Shinobi (3DS) Review
SEGA is clearly in a revitalizing kind of mood this holiday season. Not only have they resurrected the classic style of Sonic the Hedgehog gameplay in Sonic Generations, but another SEGA classic has seen new life on the 3DS in the form of the newly released Shinobi.
For those too young to remember, Shinobi was an action, side scrolling title that started in the arcades back in 1987. Players took on the role of ninja master Joe Musashi on a mission to stop the terrorist organization “Zeed.” Players used all sorts of ninja weaponry including a katana, throwing knives and a chain weapon to dispatch enemies and save the world.
Shinobi on 3DS marks the first time the franchise has gone back to its side scrolling roots since 1995, and is sure to spark interest in retro game aficionados. But does it live up to the hype?
Players take control of Jiro Musashi. At the beginning of the game, your dojo is attacked once again by Zeed. Being a ninja, Jiro takes it upon himself to save the day and take down the bad guys.
At least I’m pretty sure that’s what happened. There’s really no story explanation to speak of in the game. There are a few anime-style cutscenes in between levels, but these mostly show Jiro jumping out of an explosion or confronting a boss. The few moments there are speaking parts are purely ninja-style words of wisdom.
Players are given a wide variety of options to dispatch enemies. You could go in with a sword combo, you could stay back and throw kunai knives, or you can use one of the many Ninja Magic spells that you’re given. Be careful with the latter, however, as using magic gives you a penalty on your score at the end of the level.
The magic does a variety of things from replenish your throwing knives quicker to leave you temporarily invincible to eliminating the weaker enemies on screen. I’m unsure of why players are penalized for using such helpful magic, but I felt no remorse for the penalty on my score whatsoever. And here’s why.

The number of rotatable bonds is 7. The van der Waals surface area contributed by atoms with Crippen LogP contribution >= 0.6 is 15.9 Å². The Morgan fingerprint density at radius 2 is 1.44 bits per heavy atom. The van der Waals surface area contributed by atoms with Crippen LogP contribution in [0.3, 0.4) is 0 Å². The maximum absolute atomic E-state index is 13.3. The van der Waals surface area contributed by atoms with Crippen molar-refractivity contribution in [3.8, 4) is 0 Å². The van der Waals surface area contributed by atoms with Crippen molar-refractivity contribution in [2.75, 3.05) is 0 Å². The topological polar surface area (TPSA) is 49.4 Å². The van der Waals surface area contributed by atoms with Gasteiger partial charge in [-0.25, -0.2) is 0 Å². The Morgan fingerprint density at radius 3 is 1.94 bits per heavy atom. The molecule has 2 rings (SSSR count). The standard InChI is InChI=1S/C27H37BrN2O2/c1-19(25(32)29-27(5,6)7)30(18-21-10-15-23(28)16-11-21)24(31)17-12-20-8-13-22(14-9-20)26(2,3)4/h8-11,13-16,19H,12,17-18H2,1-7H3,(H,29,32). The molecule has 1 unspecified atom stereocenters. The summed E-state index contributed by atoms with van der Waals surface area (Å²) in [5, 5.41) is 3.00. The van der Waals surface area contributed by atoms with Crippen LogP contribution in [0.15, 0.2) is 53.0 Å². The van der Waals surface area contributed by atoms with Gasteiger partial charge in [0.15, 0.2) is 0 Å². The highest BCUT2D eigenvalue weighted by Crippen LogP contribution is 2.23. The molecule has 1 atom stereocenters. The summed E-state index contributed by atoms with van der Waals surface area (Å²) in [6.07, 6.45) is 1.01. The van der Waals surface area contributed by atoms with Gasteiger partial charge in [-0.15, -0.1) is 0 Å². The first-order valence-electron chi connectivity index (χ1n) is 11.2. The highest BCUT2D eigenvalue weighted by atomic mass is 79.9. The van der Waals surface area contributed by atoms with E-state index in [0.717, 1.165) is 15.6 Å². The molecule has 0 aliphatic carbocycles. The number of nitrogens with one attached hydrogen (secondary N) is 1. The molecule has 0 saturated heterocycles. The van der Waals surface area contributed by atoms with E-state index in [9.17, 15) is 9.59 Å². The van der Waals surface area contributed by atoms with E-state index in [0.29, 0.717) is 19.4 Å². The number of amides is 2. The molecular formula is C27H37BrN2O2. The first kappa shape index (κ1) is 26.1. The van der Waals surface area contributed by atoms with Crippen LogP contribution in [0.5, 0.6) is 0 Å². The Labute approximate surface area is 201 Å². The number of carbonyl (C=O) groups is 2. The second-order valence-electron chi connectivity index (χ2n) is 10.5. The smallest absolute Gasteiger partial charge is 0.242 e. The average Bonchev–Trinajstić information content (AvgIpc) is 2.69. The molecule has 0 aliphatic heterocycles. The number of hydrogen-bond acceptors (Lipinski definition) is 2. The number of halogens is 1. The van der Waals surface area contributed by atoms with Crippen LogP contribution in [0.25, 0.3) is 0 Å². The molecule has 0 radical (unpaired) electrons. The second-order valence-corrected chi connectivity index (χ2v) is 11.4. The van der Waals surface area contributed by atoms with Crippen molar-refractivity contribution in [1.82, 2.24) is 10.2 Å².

When you first start the game, you’re presented with difficulty options. The game helpfully tells you which one you should play based on if you’ve played the other games before. I’ve only briefly played the older Shinobi games and remember them being quite difficult, so I opted for the lowest difficulty, “beginner.” Within the first level alone I had died about a dozen times for all sorts of reasons. A few were cheap shots from enemies, a few were a misjudged gap I had to leap over, and one was falling into a pit of spikes and not managing to jump out of them before I met my untimely death.
And that was only the first level. Multiply that exponentially as the levels progress.
Each time the player causes damage, they get between 500-1000 points. Each time they TAKE damage, they get roughly 30,000 points knocked off. Each death earns the player a loss of 500,000 points.
This is why I didn’t feel any remorse for using Ninja Magic. By the time I got to the end of the level, my score was shattered anyway because I had died too many times.
You also get points taken away for going over the target time of a certain level. I was worried when I was starting to spend 15-20 minutes on a single level, but the target time would only be about two minutes under what I had done, so it was clear that the levels were supposed to be a bit on the long side. Although, this does make it hard if you just want to get a few levels in before work or on a bus ride or something. Much of the point of a game being on a portable system is diminished when you can’t get a whole lot done in a single play session.
The game is mostly about racking up that score. It’s very clear that the game was designed with the longtime arcade fan in mind. Everything from the unusually high difficulty to the score system is representative of that. Unfortunately, I don’t know many 3DS owners that are also diehard fans of the arcade days of old.
And although I usually don’t gripe about graphics, especially on handhelds, the graphics for Shinobi can be pretty bad at times, especially when enemies start grouping together. There were more than a few times where I seriously had to stare at something for a few minutes to figure out what it was supposed to be. That shouldn’t happen.
That’s really about all there is to it. Shinobi is meant to be a reimagined look back at a popular arcade title, and keeps it simple as a result. I applaud this simplicity, because while it also keeps the feeling of playing an old-school arcade game, Shinobi really isn’t a game that needs a ton of bells and whistles.
But it’s for that very reason that I have a hard time recommending the game to anyone other than the audience I’ve mentioned over and over again in this review. Remakes and reimaginings are supposed to simultaneously appeal to fans of the originals as well as bring a new audience in. I can’t find many reasons here for any newcomers to Shinobi to pick this up for a full $40, but a bunch of reasons for veterans to look into it. The combat is smooth and addictive, and that arcade feel has been maintained. If you’ve played a Shinobi game before and loved it, then this one is for you. If you’ve never played one before, this is not a good place to start.
Shinobi is incredibly difficult, much like the arcade games it takes inspiration from. That being said, the gameplay is quite addictive to anyone who might have played Shinobi back in the day and the constant thirst for a bigger high score definitely adds to the replay value.